If the actively managed mutual-fund business wants to stem the money flows to index-tracking exchange-traded funds, it needs more people like Paul Greene.
An engineer by training who graduated from Stanford Business School, Greene chafes at the idea that there are investment rules “retail” investors can learn from him. He argues that company analysis is too nuanced, and all companies and situations are unique. That’s true to some degree. Yet a lengthy chat with him reveals patterns in his approach – rules we all can learn from and emulate. Here’s a roundup:
1. Look for the proverbial self-reinforcing fly wheel: Greene identifies companies that promise satisfying returns over the long haul, so he can buy and hold. “Once I find them, I just want to own them. I don’t try to trade in and out,” he says. The fund has an extremely low annual turnover rate of 7%.
To find long-term winners, Greene hunts for companies with a self-reinforcing fly wheel. This is a kind of perpetual motion machine that builds on itself, increasing revenue and profit margins over time. “The more success they have, the more success it creates,” is how he sums it up. This is an especially important quality for companies in the internet space, where growing big enough to survive is key.
In software, various offerings on product platforms set up self-reinforcing sales growth at holdings of his fund, including ServiceNow , Atlassian , Coupa Workday and Salesforce.com .
2. Look for what the market gets wrong, then bet the other way: This is the heart of investing. Yet a surprising number of people like companies on the basis of what they do, ignoring how much of this is known by the market – which limits upside. It’s always preferable to understand consensus and then figure out if it’s wrong.
Cable companies Comcast , Charter Communications , and SBA Communications offer a good example. They all have fairly healthy stock price charts. But their stocks would be higher if investors weren’t so worried about cord cutting. Greene says he isn’t concerned, because even if customers ditch cable, they’ll still need broadband. And since cable companies have limited geographic overlap, he adds, they each have near-monopolies, which reduces the risk of defections.
3. Don’t get shaken out of good positions: It’s easy to get spooked by stock pullbacks. The key to navigating through is understanding whether a business model is still sound. “That is half the battle. It’s not just identifying them. It’s not getting scared off the horse,” Greene says.
Facebook , Alphabet and Amazon.com are good examples. All of them currently are caught up in a regulatory and political firestorm. Greene thinks investors are taking the risks of government intervention too seriously. What’s his reasoning? On privacy and security, these companies are on the same side as regulators because their data on users is proprietary business intelligence they need to protect, Greene says. “There will be mishaps, but the companies are on the same page as the regulators. So I don’t see this as a big area of tension,” he adds.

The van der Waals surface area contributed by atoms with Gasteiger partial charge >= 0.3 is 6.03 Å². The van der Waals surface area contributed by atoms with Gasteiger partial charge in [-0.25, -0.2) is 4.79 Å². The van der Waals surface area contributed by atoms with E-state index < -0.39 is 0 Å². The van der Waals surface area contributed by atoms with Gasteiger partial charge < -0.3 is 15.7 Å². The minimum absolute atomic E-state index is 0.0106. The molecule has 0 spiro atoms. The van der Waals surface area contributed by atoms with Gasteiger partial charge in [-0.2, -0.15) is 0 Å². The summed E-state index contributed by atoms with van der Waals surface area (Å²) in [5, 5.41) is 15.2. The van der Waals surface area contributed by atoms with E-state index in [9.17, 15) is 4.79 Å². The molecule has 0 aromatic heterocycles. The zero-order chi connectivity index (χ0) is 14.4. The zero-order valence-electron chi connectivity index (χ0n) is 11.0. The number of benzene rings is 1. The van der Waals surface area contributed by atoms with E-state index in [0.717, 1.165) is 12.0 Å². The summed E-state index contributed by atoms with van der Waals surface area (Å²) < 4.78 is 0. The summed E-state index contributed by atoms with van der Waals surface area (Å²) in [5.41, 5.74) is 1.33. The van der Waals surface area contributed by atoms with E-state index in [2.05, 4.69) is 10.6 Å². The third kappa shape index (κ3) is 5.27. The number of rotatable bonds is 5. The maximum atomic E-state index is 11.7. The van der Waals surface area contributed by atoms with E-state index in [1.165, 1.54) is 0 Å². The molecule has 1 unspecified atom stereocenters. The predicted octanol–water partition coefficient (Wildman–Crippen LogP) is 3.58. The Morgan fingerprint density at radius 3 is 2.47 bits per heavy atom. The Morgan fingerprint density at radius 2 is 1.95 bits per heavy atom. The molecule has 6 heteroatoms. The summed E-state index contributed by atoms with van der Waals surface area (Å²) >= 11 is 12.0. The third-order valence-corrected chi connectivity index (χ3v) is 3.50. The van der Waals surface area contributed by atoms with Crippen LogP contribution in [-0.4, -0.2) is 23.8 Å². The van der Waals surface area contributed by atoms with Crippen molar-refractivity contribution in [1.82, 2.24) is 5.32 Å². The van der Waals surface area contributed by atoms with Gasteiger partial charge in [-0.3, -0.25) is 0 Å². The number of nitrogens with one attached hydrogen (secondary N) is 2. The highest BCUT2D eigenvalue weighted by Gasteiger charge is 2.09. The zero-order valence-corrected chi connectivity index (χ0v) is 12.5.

Moreover, it will be tough for antitrust regulators to show that consumers are being abused. There’s no monopoly price-gouging since Facebook and Alphabet products are all or mostly free. Amazon has a strong case that it drives consumer prices down. The companies aren’t taking advantage of their powers to force consumers to use some features in exchange for others. “These companies have gotten to the scale they have because they have been focused on the consumer first,” Greene says. “It is going to be challenging for the government to build an effective antitrust case.”
On election campaign influence, Greene says he thinks it’s tough to make the case that Facebook content has a political bias. Says Greene: “They want to be neutral. It just makes business sense.”
As a business, Facebook continues to post solid usage growth thanks to popular features like “stories,” Greene points out. And there are plenty of services to monetize, including messaging, private social networks, WhatsApp, and payment systems. “There is a lot in the pipeline,” Greene says. “I have high degree of confidence the company can continue to grow healthily.”
4. Put money in the path of mega-trends: This is another rule that’s too obvious to mention. But given Greene’s record, it’s interesting to consider how he applies it: the fund holds large stakes in cell-tower companies Crown Castle International and American Tower . “I own them because wireless broadband is growing dramatically,” Greene says. “It grows 30% year-in, year-out, because there are more games, higher fidelity video, and people spending more time on their phones.”
5. Make big bets: Taking large positions is a common practice among fund managers who outperform. Greene is no exception. Amazon.com, the fund’s top holding, was recently a 13.5% position. The next five each make up 5%-7% of the portfolio. The top 20 stocks represent 80% of the fund’s assets. “We like to find companies that can compound over a long time. And when we find them, we want to own a lot of them,” Greene says.
At the time of publication, Michael Brush had no positions in any stocks mentioned in this column. Brush has suggested GOOGL, NFLX, FB, AMZN, CCI and AMT in his stock newsletter , Brush Up on Stocks.
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